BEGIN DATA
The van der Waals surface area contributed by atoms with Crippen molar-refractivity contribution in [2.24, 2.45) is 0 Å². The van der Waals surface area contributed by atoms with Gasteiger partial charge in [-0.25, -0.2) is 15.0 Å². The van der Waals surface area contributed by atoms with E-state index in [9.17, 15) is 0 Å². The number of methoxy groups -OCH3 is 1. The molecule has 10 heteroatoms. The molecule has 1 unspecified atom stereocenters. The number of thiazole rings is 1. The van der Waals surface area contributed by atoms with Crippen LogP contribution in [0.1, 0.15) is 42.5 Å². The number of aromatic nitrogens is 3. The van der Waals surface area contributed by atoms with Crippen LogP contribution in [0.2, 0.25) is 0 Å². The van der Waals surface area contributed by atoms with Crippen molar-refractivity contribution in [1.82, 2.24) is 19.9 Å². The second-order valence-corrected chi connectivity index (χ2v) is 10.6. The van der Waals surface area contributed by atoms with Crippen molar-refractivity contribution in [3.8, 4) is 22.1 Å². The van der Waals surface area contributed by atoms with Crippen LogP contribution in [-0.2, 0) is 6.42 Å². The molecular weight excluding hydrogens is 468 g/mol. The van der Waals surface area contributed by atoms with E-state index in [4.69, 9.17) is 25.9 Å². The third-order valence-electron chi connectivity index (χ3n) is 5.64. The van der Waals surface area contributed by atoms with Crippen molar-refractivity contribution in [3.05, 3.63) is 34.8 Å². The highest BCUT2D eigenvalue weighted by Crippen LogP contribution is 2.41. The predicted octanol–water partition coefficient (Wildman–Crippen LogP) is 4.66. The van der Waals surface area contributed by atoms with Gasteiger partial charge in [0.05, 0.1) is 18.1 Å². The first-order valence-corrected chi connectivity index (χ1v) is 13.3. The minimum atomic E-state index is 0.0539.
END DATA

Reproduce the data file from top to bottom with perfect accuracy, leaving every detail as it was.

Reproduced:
The van der Waals surface area contributed by atoms with Crippen molar-refractivity contribution in [2.24, 2.45) is 0 Å². The van der Waals surface area contributed by atoms with Gasteiger partial charge in [-0.25, -0.2) is 15.0 Å². The van der Waals surface area contributed by atoms with E-state index in [9.17, 15) is 0 Å². The number of methoxy groups -OCH3 is 1. The molecule has 10 heteroatoms. The molecule has 1 unspecified atom stereocenters. The number of thiazole rings is 1. The van der Waals surface area contributed by atoms with Crippen LogP contribution in [0.1, 0.15) is 42.5 Å². The number of aromatic nitrogens is 3. The van der Waals surface area contributed by atoms with Crippen LogP contribution in [0.2, 0.25) is 0 Å². The van der Waals surface area contributed by atoms with Crippen molar-refractivity contribution in [1.82, 2.24) is 19.9 Å². The second-order valence-corrected chi connectivity index (χ2v) is 10.6. The van der Waals surface area contributed by atoms with Crippen molar-refractivity contribution in [3.8, 4) is 22.1 Å². The van der Waals surface area contributed by atoms with Crippen LogP contribution in [-0.2, 0) is 6.42 Å². The molecular weight excluding hydrogens is 468 g/mol. The van der Waals surface area contributed by atoms with E-state index in [4.69, 9.17) is 25.9 Å². The third-order valence-electron chi connectivity index (χ3n) is 5.64. The van der Waals surface area contributed by atoms with Crippen molar-refractivity contribution in [3.05, 3.63) is 34.8 Å². The highest BCUT2D eigenvalue weighted by Crippen LogP contribution is 2.41. The predicted octanol–water partition coefficient (Wildman–Crippen LogP) is 4.66. The van der Waals surface area contributed by atoms with Gasteiger partial charge in [0.05, 0.1) is 18.1 Å². The first-order valence-corrected chi connectivity index (χ1v) is 13.3. The minimum atomic E-state index is 0.0539.